Lt. Col. Alexander Vindman, who was among the first to raise flags about President Donald Trump’s pressure on Ukraine to investigate a political rival, embarked on his retirement by comparing the U.S. of today with the communist regime in Ukraine that his family fled four decades ago.
“At no point in my career or life have I felt our nation’s values under greater threat and in more peril than at this,” the Jewish National Security Council staffer wrote in an op-ed published Saturday in The Washington Post — the day that his retirement after 21 years of service in the U.S. military went into effect. “Our national government during the past few years has been more reminiscent of the authoritarian regime my family fled more than 40 years ago than the country I have devoted my life to serving.”
Vindman, who came to the United States with his twin brother and father from Ukraine in 1979, decried what he called Trump’s “efforts to undermine the very foundations of our democracy.”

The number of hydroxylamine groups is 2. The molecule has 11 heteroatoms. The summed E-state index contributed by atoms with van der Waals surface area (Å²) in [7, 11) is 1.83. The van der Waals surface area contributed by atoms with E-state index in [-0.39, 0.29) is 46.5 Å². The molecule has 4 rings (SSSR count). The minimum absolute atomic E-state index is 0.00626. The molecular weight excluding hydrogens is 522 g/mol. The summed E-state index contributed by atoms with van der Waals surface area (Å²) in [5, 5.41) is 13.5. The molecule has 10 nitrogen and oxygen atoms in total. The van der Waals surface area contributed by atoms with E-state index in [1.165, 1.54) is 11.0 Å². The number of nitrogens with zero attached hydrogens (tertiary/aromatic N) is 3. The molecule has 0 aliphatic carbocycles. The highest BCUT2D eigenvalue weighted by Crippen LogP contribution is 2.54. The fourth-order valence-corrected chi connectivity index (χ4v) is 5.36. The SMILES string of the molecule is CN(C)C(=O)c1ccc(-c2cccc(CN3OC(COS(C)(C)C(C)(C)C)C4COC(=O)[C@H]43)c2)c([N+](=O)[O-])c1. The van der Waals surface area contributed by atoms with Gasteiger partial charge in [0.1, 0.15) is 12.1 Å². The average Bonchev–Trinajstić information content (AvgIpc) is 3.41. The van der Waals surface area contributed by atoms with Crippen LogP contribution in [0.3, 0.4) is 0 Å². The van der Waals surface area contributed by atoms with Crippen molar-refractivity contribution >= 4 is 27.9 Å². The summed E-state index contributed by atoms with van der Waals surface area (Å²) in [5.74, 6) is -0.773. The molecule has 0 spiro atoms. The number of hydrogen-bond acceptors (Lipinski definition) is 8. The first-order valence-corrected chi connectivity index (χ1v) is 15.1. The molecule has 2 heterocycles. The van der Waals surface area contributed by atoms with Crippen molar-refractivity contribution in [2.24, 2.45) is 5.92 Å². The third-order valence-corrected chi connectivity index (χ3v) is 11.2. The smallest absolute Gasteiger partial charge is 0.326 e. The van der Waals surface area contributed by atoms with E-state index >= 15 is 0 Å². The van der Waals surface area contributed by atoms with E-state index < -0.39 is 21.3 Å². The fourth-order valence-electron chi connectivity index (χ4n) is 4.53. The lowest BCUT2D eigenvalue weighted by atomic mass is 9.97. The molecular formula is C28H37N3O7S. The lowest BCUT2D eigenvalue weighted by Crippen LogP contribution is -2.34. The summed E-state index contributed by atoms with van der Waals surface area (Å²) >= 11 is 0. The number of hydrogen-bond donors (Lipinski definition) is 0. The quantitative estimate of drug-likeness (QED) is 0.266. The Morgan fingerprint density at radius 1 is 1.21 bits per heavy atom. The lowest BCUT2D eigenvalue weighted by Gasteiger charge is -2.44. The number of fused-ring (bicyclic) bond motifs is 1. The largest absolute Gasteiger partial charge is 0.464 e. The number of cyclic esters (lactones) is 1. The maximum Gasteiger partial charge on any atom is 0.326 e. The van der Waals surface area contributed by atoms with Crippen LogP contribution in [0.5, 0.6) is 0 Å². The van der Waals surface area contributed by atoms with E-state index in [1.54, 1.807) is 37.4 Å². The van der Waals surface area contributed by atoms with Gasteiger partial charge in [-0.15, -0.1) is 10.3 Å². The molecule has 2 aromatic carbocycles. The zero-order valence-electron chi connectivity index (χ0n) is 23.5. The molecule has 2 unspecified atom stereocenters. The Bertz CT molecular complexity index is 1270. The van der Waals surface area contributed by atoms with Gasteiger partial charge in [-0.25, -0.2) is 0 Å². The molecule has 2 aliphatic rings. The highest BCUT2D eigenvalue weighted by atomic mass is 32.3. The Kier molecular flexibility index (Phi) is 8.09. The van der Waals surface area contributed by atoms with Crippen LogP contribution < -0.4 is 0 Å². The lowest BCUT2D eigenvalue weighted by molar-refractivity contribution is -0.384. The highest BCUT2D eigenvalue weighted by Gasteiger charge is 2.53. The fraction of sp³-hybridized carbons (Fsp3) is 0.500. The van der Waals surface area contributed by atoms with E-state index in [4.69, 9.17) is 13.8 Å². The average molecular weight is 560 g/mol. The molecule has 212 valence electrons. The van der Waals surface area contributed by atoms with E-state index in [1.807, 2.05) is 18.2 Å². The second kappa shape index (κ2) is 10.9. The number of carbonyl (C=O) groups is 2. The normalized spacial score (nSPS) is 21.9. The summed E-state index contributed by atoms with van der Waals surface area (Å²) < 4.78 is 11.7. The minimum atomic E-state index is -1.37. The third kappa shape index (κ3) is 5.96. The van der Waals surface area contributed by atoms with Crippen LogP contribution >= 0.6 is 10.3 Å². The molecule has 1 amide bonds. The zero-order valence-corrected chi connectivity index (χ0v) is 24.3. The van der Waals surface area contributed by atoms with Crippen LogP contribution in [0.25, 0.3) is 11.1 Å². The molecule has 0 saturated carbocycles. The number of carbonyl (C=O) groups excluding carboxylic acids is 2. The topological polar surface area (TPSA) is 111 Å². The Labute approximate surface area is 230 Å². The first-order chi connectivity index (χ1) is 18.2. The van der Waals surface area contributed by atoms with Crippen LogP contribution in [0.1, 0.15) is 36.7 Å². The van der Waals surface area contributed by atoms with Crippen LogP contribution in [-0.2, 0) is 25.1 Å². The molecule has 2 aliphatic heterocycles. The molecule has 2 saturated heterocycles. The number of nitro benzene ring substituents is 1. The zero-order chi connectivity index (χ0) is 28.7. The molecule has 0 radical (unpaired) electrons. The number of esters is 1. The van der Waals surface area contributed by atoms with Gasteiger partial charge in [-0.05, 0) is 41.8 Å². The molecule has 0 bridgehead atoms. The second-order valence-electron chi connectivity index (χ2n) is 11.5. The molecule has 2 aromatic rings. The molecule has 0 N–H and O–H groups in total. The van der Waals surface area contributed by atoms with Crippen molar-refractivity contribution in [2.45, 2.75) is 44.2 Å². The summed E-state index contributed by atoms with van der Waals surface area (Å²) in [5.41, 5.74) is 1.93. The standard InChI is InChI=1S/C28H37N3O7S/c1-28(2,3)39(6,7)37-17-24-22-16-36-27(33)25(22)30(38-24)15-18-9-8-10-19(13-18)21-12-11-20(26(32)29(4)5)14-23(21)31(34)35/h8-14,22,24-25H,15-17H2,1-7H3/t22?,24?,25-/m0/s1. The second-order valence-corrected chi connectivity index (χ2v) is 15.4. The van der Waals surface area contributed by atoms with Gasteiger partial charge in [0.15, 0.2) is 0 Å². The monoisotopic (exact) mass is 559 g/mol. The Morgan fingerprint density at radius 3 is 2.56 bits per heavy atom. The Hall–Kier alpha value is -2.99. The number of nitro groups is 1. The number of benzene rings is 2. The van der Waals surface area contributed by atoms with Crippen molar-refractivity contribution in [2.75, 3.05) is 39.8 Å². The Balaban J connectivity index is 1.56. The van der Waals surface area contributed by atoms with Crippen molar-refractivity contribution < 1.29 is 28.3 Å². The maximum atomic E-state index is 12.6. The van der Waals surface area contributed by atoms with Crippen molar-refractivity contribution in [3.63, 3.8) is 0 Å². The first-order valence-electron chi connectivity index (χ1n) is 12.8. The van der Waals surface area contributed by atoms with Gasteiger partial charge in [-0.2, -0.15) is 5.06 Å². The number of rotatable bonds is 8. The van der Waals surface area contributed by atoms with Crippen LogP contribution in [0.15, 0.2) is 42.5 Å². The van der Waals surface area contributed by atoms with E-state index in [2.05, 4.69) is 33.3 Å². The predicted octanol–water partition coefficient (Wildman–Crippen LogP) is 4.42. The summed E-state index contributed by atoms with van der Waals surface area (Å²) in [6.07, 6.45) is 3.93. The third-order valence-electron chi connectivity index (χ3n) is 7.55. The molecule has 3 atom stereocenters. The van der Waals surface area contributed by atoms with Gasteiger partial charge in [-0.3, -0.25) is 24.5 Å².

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He said that even though he is retiring from the Army, he will continue to defend the United States, writing that “I will speak about the attacks on our national security.”
Vindman reiterated that last month he “made the difficult decision to retire because a campaign of bullying, intimidation and retaliation by President Trump and his allies forever limited the progression of my military career.” He had been set to be promoted to colonel, but learned that Trump planned to block his promotion.
Vindman testified in November before the House Intelligence Committee hearing on Trump’s impeachment about a July 2019 phone call between the president and his Ukrainian counterpart, Volodymyr Zelensky, during which Trump repeatedly pressured Zelensky to launch politically motivated investigations that would help Trump’s 2020 campaign. Vindman was listening in on the call in his official capacity with the National Security Council.